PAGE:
In elegy, too, Hali has given a lead to other Urdu elegists. Till his time, elegies in Urdu were confined to the conventional theme of the tragedy of Karbala. He was the first to write a personal elegy in Urdu poetry. His elegy on the death of his well-known teacher, Ghalib, fulfills all the conditions of modern elegy. The elegies written by Milton and Gray are criticized for being devoid of the personal touch, but Hali mournfully relates the loss which he suffered from the death of his great teacher.

The Aligarh School of thought led by the celebrated Sir Syed Ahmad Khan which included such intellectual luminaries of the age as Hali, Shibli, Mohsinul Mulk, Wiqarul Mulk, Nazir Ahmad, and Maulvi Chirag Ali, proved to be the greatest modernizing force in the sphere of Urdu literature. But, of all these intellectual giants, Hali was the greatest reformer. It was he who translated into action the revolutionary ideas of his school and played a dominant role in shaping the trends of modern Urdu literature.

He introduced literary biographies in Urdu and wrote three voluminous as well as brilliant biographies, namely, ‘Hayat-e-Sadi’ (Life of Saadi), ‘Yadgar-i-Ghalib’, (The Reminiscence of Ghalib) and ‘Hayat-i-Javed’ (Life of Sir Syed Ahmad Khan).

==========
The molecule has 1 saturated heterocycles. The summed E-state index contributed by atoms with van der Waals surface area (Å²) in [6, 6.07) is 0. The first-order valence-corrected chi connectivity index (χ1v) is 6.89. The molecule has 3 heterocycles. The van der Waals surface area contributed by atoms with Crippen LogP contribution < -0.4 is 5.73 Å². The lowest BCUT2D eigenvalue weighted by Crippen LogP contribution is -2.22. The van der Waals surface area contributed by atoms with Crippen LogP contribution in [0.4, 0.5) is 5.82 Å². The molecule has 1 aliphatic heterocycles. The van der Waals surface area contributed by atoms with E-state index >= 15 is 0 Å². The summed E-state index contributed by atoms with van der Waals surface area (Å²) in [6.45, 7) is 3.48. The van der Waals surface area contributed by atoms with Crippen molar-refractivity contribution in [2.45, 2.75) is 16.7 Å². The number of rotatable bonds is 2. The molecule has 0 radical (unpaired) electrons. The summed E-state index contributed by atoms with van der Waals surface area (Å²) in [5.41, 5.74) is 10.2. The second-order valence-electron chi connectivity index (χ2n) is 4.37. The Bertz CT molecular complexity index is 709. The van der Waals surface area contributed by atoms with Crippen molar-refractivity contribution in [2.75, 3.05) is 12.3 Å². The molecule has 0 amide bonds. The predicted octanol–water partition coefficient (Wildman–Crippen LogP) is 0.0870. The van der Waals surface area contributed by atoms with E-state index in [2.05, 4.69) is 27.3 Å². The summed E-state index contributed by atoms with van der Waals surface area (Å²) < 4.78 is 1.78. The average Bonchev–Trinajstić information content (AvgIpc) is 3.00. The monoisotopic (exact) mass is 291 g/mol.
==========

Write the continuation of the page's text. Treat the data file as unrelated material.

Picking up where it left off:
His style in prose bristles with simplicity, spontaneity, and sincerity. He discarded the flowery and high sounding language used in Urdu prose and adopted simple, lucid, and straightforward language for expressing his ideas. He, at times, makes.use of suitable English words in his writing and has thus enriched the Urdu vocabulary. Although not well versed in English language, he had fully understood the trends of English literature and has very creditably applied them to his critical study of Urdu poetry.

As a man, Hali was the very embodiment of humility and simplicity, hospitality, and humanitarianism. In one of his interesting articles, Maulvi Abdul Haq, who was a close associate of Hali, speaks very highly of him as a man and enumerates many qualities of his head and heart. His reforms, no doubt, evoked country-wide criticism, but whoever came in contact with him was received with a smiling countenance and a magnanimous heart. His severest critics were disarmed by his affability and accommodating spirit.

Thus, Maulana Altaf Husain Hali, who, though brought up in a conservative environment, was endowed with all the qualities of a reformer and with the efficient use of his modernizing weapons brought about the greatest revolution in the History of Urdu Literature.